Would that Cornish had such a dictionary.

Hat tip:


5 April 2011

It is harde to playse every man by cause of dyversite and chaunge of langage: William Caxton, 1490

Let me begin with William Caxton’s story about eggs. He tells it in the preface to his book Eneydos written at the end of the fifteenth century.

Their boat becalmed in the Thames, some English merchants landed in Kent to buy supplies. One them “axyd after eggys. And the good wyf answerde that she coude speke no frenshe. And the marchaunt was angry for he also coude speke no frenshe but wolde have hadde egges and she understode hym not. And thenne at laste a nother sayd that he wolde have eyren. Then the good wyf sayd that she understod hym wel.”

Caxton went on to lament: “Loo what sholde a man in thyse dayes now wryte, egges or eyren? Certaynly it is harde to playse every man by cause of dyversite and chaunge of langage”.

I was reminded of Caxton’s eggs (and the 500-years-old English of his account) when I heard that the whole bible, both old and new testaments, has recently been translated into reconstructed and revived Cornish (KS version). Other translations of various parts of the bible into Cornish have also been made, mainly in the KK version of Cornish as far as I can see.

This Cornish bible translation is a massive achievement and the writer and publisher deserve praise. There are some predictable ripples. As you know there are fifty seven varieties of the reconstructed/revived language though it is used fluently by very few people among the half a million people of Cornwall; we’re talking handfuls not battalions. No, I’m not going through that again: read the earlier posts (links at the bottom of this one) if you really wish to know.

Apparently even the Cornish word for “bible” is disputed.

For the present reconstructed/revived Cornish is going to have to live with its fifty seven. It will have to live with Caxton’s eggs. If it survives, in time a broad consensus of language, embracing some degree of variety, should be established among users but Caxton’s bugbears, change and diversity in all aspects of language, though more slowly and less exuberantly in spelling, are inherent in living languages.

Whether the contents of the bible – “Their infants shall be dashed in pieces and their women with child shall be ripped up” – are wholly worth translating into any language, including English, is a different question. I’m afraid I think it’s like a natural history of troubled unicorns in sixty six volumes.

The bible translation is the third piece of good news about language recently. There has been an update of the online Oxford English Dictionary (OED), the master work of English lexicography, and accessible for free on line with many library cards, including the Cornwall one; and at Iklaina, Greece they have found a clay tablet with writing on dating from 1450-1350 BCE/BC, the oldest writing yet known in Europe. This is before there was what we should call either a recognisably Cornish or an English language.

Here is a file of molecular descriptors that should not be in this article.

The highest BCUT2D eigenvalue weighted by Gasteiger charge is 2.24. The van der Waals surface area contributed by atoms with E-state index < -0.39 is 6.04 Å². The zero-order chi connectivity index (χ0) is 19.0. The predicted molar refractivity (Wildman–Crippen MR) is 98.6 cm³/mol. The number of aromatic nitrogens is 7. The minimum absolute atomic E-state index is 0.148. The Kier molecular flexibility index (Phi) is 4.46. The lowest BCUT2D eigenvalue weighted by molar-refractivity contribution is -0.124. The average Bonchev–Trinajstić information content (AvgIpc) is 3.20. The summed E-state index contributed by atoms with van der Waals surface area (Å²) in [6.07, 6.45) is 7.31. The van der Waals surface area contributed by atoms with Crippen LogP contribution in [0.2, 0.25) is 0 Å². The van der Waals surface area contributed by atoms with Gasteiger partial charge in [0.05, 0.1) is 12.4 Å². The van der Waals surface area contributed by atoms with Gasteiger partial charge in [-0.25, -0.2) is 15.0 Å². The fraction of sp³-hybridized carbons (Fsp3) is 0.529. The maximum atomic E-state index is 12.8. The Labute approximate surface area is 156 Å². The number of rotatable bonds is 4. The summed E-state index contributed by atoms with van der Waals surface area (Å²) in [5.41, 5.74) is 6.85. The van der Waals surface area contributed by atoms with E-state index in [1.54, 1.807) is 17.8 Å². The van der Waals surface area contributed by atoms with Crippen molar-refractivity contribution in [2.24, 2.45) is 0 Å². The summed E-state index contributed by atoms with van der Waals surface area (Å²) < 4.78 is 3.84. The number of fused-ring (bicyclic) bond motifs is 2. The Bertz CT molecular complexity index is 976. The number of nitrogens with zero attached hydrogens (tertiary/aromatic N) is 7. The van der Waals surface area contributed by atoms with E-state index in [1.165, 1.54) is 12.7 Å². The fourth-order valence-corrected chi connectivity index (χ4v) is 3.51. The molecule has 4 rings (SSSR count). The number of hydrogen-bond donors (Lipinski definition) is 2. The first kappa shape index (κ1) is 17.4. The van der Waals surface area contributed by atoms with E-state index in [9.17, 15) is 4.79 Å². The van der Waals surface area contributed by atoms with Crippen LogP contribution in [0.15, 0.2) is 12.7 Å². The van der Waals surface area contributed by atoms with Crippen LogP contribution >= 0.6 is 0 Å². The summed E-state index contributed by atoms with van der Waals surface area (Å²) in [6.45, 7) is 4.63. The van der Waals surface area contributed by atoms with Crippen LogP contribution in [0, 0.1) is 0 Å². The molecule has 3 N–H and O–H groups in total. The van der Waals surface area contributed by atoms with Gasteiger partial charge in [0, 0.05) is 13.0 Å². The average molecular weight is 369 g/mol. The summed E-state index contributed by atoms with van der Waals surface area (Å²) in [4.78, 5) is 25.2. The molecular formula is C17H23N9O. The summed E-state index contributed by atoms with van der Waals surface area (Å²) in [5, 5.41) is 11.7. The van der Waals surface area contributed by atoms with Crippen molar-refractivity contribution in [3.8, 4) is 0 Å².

Earlier posts about the Cornish language

Kernewek mashup 15 February 2008

K7 25 October 2007

Their infants shall be dashed… Hosea 13.

The Cornwall unitary council in waiting, if that’s how to call it, has decided to change the Cornwall logo from the present county council one. Now any organisation should think long and hard, and then think long and hard again, before changing its logo. Change invariably brings some opposition and complaints about the cost. The unitary logo looks to me like an advertisement for a domestic gas company but so be it: I’m not really engaged with this as an issue.

However, the slogan that goes with it is also causing difficulty. You will recall the horrendous fuss about the spelling of reconstructed/revived Cornish which I occasionally explored here and which still rumbles on. The old county slogan was Onen hag oll which means in Cornish One and all and is used everywhere. The unitary slogan is to be Onan hag oll because that’s the new spelling apparently.

Yes, you’ve got it. This new spelling, a rather than e, has caused a fuss.

I have even fewer views on this than I do on the logo itself (though I think I’d avoid spellings open to mischievous biblical misconstruction) but life really can’t be that bad in Cornwall if we have time for a spelling row about a and e.

Additionally, at Carbis Bay the Cornish naming of a road has caused difficulty. The name for the road was Teyla Tor, which apparently does not mean anything in Cornish though I think it was intended to; and, to the shagrin of the experts promoting the language, councillors stuck with that rather than the correct Tir Teylu (family land) which they apparently could not pronounce.

It is amusing that town councillors have chosen jabberwocky rather than real language but there is an important point here. As English and Cornish more often share public space, it is wise to choose Cornish words that are pronounceable and reasonably spellable by the English-speaking majority, a truly vast majority, and not open to unintended ridicule because of their spelling or sound. And if there are any innocent English words whose sound or spelling reduces Cornish speakers to mirth, we should be told.